Another bank in need of a mega bailout from the European Union, where operational guide lines are becoming a distant memory and the ability to wall paper over the cracks is creating more tension within the eurozone.
First we have this take on the situation from the telegraph:
The investors are attempting to force the Irish authorities to pay them more for the debt they hold in Anglo Irish Bank and say if their demands are not met they could trigger a default crisis.
The London and US-based hedge funds are fighting moves to pay them no more than current market prices for their holdings of junior debt in Anglo and are understood to be prepared to take the Irish government to court.
Anglo junior debt is trading in a range of 23 to 25 cents in the euro and the investors are thought to be looking for a payout of 35 to 40 cents. However, the authorities are unwilling to offer a premium to the market price, according to a source close to the Irish government.
The hedge funds in turn argue that the government has no legal right to force them to accept a haircut on the value of their holdings.
The dispute centres on £2bn of Tier 2 bonds sold by Anglo, which the hedge funds argue are governed by English law. They claim that for investors to be legally obliged to accept a lower than face value payout, the bank's senior debt – which the government has said it will pay back in full – must already be in default.
While small compared to the total size of the Irish rescue package, the dispute could have disastrous consequences for the bail-out.
If the hedge funds were to press their case, Ireland could be required to put Anglo into insolvency, which could ultimately mean that depositors would have to make use of the country's guarantee scheme to get their money back.
One banker with knowledge of the discussions said the legal opinion his firm had received was that the Irish government was in the wrong.
Robin Creswell, a senior bond specialist at fund manager Payden & Rygel, said investors trying to force the government's hand were playing a risky game.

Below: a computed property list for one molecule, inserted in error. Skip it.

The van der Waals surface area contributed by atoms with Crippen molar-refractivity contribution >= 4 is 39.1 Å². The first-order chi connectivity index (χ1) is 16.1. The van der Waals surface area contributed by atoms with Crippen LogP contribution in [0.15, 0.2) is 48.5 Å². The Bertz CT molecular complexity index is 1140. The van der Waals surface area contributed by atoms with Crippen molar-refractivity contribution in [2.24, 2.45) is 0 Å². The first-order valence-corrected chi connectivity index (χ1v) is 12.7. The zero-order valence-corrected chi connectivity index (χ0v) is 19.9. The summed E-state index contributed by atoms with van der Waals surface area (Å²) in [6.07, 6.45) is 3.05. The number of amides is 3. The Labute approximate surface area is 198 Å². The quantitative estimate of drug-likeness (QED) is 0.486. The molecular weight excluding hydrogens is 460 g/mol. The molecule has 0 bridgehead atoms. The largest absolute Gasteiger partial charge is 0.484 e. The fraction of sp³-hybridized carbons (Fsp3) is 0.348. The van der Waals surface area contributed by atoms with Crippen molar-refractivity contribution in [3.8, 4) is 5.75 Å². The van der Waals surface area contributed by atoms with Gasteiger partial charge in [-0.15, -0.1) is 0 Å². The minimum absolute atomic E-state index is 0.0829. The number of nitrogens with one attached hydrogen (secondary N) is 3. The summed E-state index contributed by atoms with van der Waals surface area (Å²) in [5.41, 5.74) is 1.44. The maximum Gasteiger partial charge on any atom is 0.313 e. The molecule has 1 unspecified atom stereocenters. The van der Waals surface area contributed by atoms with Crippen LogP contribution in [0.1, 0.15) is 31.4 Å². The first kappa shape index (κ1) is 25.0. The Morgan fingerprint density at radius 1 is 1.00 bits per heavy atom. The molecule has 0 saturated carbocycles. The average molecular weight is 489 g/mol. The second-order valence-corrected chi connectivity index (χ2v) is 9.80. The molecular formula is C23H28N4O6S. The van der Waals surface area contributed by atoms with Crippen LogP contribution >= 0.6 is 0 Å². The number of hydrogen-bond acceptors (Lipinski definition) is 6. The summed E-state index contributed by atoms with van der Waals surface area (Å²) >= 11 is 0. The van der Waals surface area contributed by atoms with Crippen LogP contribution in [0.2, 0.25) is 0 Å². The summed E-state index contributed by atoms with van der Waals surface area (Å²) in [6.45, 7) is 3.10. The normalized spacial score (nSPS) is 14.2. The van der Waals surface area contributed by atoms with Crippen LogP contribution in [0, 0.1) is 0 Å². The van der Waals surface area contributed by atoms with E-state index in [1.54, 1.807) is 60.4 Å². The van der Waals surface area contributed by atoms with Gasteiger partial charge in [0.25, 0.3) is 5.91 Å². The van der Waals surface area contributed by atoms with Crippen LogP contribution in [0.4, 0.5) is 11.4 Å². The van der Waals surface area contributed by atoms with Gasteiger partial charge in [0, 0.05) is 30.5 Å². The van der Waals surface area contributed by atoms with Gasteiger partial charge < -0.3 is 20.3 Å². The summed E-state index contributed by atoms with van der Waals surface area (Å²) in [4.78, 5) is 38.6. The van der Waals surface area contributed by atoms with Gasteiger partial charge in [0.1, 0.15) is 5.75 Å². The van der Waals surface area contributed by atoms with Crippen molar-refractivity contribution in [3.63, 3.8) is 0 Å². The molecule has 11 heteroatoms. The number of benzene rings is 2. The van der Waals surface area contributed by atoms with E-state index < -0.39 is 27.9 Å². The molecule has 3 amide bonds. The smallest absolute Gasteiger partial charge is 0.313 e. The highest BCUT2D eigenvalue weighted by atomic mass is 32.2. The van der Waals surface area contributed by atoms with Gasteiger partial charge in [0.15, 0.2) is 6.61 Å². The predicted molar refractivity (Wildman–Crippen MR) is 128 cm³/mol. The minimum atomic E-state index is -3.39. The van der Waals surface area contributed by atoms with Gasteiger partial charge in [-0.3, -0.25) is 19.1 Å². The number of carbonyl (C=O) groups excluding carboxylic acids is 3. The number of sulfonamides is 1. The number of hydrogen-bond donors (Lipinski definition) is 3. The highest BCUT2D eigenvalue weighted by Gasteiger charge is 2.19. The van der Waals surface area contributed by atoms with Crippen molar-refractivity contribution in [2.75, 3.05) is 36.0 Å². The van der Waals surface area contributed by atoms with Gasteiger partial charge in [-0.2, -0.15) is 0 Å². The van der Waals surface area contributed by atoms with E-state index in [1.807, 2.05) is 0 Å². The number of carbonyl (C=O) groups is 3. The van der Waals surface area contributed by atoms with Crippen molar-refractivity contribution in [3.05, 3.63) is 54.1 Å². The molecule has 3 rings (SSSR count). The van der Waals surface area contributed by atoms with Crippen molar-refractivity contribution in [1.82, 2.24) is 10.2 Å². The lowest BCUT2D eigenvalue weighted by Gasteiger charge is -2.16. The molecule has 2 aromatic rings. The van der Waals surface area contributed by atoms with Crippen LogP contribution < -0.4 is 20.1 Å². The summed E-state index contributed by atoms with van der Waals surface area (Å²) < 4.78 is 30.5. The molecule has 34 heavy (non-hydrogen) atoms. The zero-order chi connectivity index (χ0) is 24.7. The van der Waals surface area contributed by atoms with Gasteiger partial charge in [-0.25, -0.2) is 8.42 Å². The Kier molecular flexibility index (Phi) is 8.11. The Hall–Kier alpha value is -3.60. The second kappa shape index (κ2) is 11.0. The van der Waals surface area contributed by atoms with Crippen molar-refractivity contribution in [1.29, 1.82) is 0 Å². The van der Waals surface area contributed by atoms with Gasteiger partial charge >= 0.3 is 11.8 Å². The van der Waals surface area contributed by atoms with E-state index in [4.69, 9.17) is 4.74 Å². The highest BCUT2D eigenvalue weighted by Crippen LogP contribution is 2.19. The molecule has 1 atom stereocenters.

"They might have a good legal claim, but when you are dealing with a government in the position of the Irish that will go to great lengths to prevent default, you are entering a very complex situation."
The cost of bailing out the Irish banking system has so far cost the state €44bn, and this year the country's budget deficit is projected to equal 32pc of GDP – 10 times the amount permitted under European Union guidelines.
Speaking on Thursday, Irish finance minister Brian Lenihan was clear that while junior debt holders would make a "significant contribution" to the cost of the bank bailouts, depositors and senior debt holders would be protected.
Mr Lenihan attempted to calm market fears over the effect the cost of the bailout would have on the country and said the government would be publishing a four-year budget plan in November on how it intends to cut the deficit.
Ireland is not the only eurozone country coming under pressure from the market, with Moody's yesterday cutting the credit rating of Spain over fears of weak economic growth and the government's ability to reduce the deficit.
Over at The Independent we have this snippet:
The announcement, by the Finance minister, Brian Lenihan, that Ireland's financial woes were even worse than thought has reignited fears of a repeat of May's "contagion" when the financial crisis in Greece spread to the vulnerable economies of Spain, Portugal, Italy and Ireland, sending the cost of borrowing in those nations spiralling. Then, as now, investors are assessing the growing risk that a eurozone member will default on its debts – a calamity for the EU. Mr Lenihan had to spend half-an-hour on the phone to fellow European finance ministers trying to reassure them there is "no question" that Ireland will have to seek external help, saying the nation is "fully funded".
The situation is dire and appears to worsen with every announcement or new assessment. Print more money and shovel into banks to prop them up. The truth is that we don't know the extent of the real damage to these balance sheets and they either don't know or are too afraid to tell us about the magnitude of the mess. Joe Public will be drip feed bad news only when its absolutely necessary and unfortunately we can only conclude that there is more to come.
To protect yourself from these buffoons keep acquiring both gold and silver in order to protect yourself.
Over in our options trading den they have updated the chart to show all the closed trades as of today, so you can see exactly how it is going, please click this link.
Stay on your toes and have a good one.
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On Friday, 27th August 2010, we closed another successful trade banking a profit of 79.46% on Call Options on Silver Wheaton.
The latest trade from our options team was slightly more sophisticated in that we shorted a PUT as follows:
On Friday 7th May our premium options trading service OPTIONTRADER opened a speculative short term trade on GLD Puts, signalling to short sell the $105 May-10 Puts series at $0.09. On Tuesday the 11th May we bought back the puts for just $0.05, making a 44.44% profit in just 4 days, with more positions opened yesterday. Drop by and take a look.
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